ECONOMIST PETER BACON has said there is no justification for selling Coillte’s harvesting rights to raise money to pay off State debts.
According to his company’s analysis, the economic rationale for the proposed sale of the State-owned forests “no longer stands up and cannot be justified”.
The report, commissioned by the Coillte branch of the Impact trade union, says the State would remain liable for costs of €1.3 billion following a sale of harvesting rights. To cover these costs, which include the funding of the agency’s future deficit and its pension deficit, Coillte would need to sell at €78 per square metre, which is “well above current or recent prices”.
The Government’s “decision in principal” would see the future sale of 75 per cent of Coillte timber for a period of 80 years.
“There is no basis in these prices for assuming that this would be achieved,” continued the report, entitled Assessment of the Consequences of the Proposed Sale of Coillte’s Timber Harvesting Rights. “This means that, rather than generating State income, a sale of Coillte harvesting rights would represent a substantial cost to the exchequer.”
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The report emphasised that the proposal has not been “fully articulated” and the representations made are based on the consultants’ understanding of statements made thus far.
“At the start it is important to be clear that the only rationale that has been put forward is that this would raise liquid funds and there is nothing in existing Irish forestry policy nor in any strategic review of the sector that would support such a sale.”
There is also little in the way of international experience to guide the Irish decision, according to Bacon.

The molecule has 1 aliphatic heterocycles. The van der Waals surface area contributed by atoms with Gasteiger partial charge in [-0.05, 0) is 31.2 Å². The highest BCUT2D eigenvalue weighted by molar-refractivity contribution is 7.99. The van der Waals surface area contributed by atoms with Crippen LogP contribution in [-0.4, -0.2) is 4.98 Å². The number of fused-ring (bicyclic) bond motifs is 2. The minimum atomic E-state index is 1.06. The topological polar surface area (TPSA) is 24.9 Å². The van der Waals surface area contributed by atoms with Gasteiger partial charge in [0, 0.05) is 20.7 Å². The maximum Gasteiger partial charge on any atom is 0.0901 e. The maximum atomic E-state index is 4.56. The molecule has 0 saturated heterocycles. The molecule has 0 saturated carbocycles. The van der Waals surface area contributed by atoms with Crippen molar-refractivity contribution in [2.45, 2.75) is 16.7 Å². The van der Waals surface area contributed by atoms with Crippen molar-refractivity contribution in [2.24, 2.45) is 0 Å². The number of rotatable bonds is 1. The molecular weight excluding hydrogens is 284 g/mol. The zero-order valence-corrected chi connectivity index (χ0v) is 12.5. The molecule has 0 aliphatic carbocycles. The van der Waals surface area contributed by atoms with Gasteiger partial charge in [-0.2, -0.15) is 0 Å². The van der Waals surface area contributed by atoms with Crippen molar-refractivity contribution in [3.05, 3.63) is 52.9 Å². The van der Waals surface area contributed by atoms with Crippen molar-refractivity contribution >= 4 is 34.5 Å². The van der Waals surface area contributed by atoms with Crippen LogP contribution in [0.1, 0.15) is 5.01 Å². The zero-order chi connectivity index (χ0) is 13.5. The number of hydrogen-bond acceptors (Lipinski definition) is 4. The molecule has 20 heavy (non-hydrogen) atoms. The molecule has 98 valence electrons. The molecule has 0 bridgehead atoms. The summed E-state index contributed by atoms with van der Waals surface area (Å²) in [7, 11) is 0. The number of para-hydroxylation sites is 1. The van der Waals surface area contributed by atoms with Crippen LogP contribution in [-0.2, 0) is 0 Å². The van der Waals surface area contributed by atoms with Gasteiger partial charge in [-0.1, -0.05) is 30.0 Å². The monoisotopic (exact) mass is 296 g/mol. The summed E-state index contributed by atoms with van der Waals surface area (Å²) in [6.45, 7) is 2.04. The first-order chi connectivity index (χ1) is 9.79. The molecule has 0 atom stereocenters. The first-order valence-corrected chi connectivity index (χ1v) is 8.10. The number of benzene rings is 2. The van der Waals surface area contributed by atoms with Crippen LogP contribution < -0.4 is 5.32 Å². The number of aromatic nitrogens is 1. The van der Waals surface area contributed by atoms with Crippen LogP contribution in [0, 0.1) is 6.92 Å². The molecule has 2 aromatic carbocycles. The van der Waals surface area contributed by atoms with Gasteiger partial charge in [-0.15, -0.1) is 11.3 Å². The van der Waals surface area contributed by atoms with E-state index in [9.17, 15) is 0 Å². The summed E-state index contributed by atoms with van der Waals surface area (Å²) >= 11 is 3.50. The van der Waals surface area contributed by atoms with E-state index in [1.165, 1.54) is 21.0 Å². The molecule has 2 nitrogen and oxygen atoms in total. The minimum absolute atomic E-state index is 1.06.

The report says the overall result of the Government’s proposal would effectively liquidate Coillte as a viable entity.
The analysis shows that the actual gains from the proposed sale would be limited, even in the short term, while there would be considerable longer term liabilities created with a lot of uncertainty regarding the full range of impacts.
“Given the non-commercial activities of Coillte and the residual land and forest that would need to be managed, it should be seen as a proposal to restructure Coillte as a National Parks Service that will depend on a state subsidy to carry out its obligations. However, no argument has been formulated to support such a move and, when viewed as such, the economic rationale for the sale disappears.”
The research also outlines other economic risks associated with the proposals including the potential to disrupt the Irish timber processing sector, due to lack of certainty over future supply. It says job losses, which could arise in the processing industry if timber were exported without processing in Ireland, would add to future costs to the State.
The proposal is an abrupt change in Irish forestry policy to the extent that it could greatly disrupt the sector and make the objectives that have been set unattainable. There are risks associated with this that go beyond the normal risks that can be associated with projections of timber prices.
“These include the potential to disrupt the processing sector, a possible cost factor that was not included in the assessment of costs. It is possible to envisage some options to minimise this potential, such as a piecemeal approach to the sale using a policy that could be soon reversed or a conditional sale, but it is unlikely that such options would have any real value in practice.”
(Image: Photocall Ireland)
Last week, RTÉ’s Ear to the Ground examined the Troika’s recommendation for Ireland to sell of State assets, including Coillte land and timber harvesting rights.
Reporter Darragh McCullough travelled to Ballybofey in Donegal to look at how 1,100 acres of forest has been put up for sale to help raise money to pay down the State’s debt.
“They seem to be selling off the family silver, without looking at what could have been left behind in the community,” John Gallagher of Glenfin Area Council told the programme. “Of course it’s about money….any semi-State organisation will have some conscious about the local environment and the community. Someone there for profit will not have the same conscience.”
(Image: Photocall Ireland)
The programme also heard that access to private forest in Ireland is much more restricted than in other countries, which could impact people’s recreational habits if more land was sold off.
Coillte is currently quite lenient and provides a public service but private owners would not be under any legal obligation to allow members of the public into their forests.